Rule 1: The customer is always right; and
Rule 2: If the customer is ever wrong, reread Rule 1.
According to the Stew Leonard’s website:
The success of this family-owned business and their legion of loyal shoppers is largely due to their passionate approach to customer service: “Rule #1 — The Customer is Always Right”; Rule #2 – If the Customer is Ever Wrong, Re-Read Rule #1.” This principle is so essential to the foundation of the company that it is etched in a three-ton granite rock at each store’s entrance. In order to create happy customers, Stew Leonard’s is also recognized for their management philosophy: “Take good care of your people and they in turn will take good care of your customers.” It is this philosophy that has helped earn Stew Leonard’s ranking on FORTUNE Magazine’s “100 Best Companies to Work For in America” list for the past four consecutive years.
While these rules do set an important precedent (customers must feel that they are valued and prized, otherwise why should they deal with you?), Godin would add a third rule:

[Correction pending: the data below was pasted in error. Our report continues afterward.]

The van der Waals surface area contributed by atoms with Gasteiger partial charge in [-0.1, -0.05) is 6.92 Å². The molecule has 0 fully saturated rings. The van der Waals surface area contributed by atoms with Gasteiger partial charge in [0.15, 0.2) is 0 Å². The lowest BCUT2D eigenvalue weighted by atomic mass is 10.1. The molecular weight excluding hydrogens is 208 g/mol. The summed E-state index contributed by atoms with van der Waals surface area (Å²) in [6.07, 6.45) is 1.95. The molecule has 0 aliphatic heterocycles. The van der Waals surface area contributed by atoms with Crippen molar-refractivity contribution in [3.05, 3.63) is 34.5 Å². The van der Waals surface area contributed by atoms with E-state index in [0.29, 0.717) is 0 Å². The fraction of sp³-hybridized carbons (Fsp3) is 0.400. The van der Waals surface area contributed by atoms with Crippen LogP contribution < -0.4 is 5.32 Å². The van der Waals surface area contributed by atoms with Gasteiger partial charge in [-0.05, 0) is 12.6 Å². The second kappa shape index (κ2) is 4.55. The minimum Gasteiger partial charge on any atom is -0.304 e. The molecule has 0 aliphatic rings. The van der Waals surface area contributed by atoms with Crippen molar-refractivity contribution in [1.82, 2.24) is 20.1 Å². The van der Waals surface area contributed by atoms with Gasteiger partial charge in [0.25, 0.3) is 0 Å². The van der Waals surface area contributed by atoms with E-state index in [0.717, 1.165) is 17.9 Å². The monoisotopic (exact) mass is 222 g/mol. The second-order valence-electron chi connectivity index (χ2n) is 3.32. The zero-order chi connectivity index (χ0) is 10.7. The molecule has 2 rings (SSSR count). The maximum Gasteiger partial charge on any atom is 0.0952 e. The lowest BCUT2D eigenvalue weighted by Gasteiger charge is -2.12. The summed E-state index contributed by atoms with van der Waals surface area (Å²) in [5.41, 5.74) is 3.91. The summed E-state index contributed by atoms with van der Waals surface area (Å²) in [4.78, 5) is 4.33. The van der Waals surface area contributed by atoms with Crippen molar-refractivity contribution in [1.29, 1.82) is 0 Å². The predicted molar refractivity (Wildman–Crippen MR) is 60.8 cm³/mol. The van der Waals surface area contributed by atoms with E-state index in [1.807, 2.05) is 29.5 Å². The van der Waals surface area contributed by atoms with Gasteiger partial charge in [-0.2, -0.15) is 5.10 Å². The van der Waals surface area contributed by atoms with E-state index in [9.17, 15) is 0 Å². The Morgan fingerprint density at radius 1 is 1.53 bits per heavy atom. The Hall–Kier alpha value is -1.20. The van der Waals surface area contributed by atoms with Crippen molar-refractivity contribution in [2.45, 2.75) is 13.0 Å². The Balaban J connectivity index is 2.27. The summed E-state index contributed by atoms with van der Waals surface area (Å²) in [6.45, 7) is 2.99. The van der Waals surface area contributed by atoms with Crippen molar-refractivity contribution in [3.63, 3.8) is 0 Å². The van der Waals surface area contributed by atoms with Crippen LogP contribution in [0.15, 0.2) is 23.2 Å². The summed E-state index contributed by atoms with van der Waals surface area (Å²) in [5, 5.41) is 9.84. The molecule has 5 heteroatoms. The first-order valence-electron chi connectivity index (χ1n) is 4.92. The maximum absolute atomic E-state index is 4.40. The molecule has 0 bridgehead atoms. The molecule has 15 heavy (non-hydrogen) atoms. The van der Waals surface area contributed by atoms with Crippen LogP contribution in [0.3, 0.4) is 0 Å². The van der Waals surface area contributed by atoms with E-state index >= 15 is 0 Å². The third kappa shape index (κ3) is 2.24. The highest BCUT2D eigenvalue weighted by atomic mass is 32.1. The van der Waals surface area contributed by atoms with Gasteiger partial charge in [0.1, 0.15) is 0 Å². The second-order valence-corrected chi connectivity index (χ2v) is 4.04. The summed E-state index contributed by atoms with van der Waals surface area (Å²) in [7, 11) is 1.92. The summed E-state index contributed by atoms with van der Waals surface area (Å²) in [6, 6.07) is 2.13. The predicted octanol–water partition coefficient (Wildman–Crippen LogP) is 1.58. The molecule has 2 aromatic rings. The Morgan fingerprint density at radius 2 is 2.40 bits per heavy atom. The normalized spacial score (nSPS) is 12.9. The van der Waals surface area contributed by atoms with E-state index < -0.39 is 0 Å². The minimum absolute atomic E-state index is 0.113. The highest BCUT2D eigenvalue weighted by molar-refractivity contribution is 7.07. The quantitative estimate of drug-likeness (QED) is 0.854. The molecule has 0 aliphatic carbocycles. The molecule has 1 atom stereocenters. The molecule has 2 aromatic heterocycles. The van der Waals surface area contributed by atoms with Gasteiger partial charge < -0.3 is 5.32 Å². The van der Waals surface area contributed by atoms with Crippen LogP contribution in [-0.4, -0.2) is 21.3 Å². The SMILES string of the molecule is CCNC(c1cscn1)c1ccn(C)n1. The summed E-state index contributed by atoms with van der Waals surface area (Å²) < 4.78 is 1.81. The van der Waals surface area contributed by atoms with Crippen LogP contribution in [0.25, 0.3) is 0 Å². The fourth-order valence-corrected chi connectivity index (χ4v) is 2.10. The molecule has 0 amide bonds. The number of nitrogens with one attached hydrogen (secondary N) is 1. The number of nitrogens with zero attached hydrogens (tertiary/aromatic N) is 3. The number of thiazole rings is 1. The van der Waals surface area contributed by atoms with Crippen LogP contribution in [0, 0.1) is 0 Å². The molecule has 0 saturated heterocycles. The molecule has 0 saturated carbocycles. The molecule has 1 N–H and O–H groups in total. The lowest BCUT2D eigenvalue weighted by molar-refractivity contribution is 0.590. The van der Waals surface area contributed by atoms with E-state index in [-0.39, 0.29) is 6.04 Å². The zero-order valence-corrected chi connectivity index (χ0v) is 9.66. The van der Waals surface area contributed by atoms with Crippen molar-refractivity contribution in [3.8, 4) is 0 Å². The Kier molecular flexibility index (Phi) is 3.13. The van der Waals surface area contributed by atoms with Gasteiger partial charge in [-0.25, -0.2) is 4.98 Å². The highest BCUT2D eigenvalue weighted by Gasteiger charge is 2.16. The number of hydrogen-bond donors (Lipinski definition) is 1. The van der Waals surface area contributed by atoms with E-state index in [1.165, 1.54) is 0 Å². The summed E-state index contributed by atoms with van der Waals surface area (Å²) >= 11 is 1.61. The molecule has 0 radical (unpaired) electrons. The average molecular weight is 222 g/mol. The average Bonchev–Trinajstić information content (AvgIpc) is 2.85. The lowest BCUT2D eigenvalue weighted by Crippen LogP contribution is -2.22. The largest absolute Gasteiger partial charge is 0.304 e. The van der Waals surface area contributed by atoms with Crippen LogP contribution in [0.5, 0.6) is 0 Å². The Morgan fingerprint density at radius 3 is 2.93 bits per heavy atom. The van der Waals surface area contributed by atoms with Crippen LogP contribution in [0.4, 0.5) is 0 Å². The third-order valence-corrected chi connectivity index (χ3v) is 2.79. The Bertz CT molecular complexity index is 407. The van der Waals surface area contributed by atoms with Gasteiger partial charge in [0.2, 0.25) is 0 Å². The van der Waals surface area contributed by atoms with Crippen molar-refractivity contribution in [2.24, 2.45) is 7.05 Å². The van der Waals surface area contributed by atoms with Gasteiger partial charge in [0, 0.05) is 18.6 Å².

… What if the customer is an amnesiac, a jerk, a difficult blowhard badmouther? What if the customer is the sort that wears his LL Bean khakis for a year and then sends them back?
In our ultracompetitive markets, how can you possibly have a chance in the face of enormous consumer power?
The answer might surprise you. It’s the unwritten rule 3 on Stew Leonard’s famous granite rock:
If the customer is wrong, they’re not your customer any more.
In other words, if it’s not worth making the customer right, fire her.
Successful organizations (and I include churches and political parties on the list) fire the 1% of their constituents that cause 95% of the pain.
Fire them. Politely decline to do business with them. Refer them to your arch competitors. Take them off the mailing list. Don’t make promises you can’t keep, don’t be rude, just move on.
I assisted a former client with an issue recently. A company listed on his site and my client removed their listing after he found certain images on their site to be objectionable. He informed them that he would be terminating their (free) listing because their site did not meet his standard for his own business. Needless to say the company objected. I defended my client’s position, not because he was paying me (in fact he still hasn’t paid me) but because I believe that you should be able to choose who you do business with. If pleasing one of your customers means you have to do things that run contrary to your business’s philosophy and perhaps even compromises your integrity then perhaps you shouldn’t be doing business with that customer.
As one of the commentators on Godin’s blog puts it, you have the power to refuse service.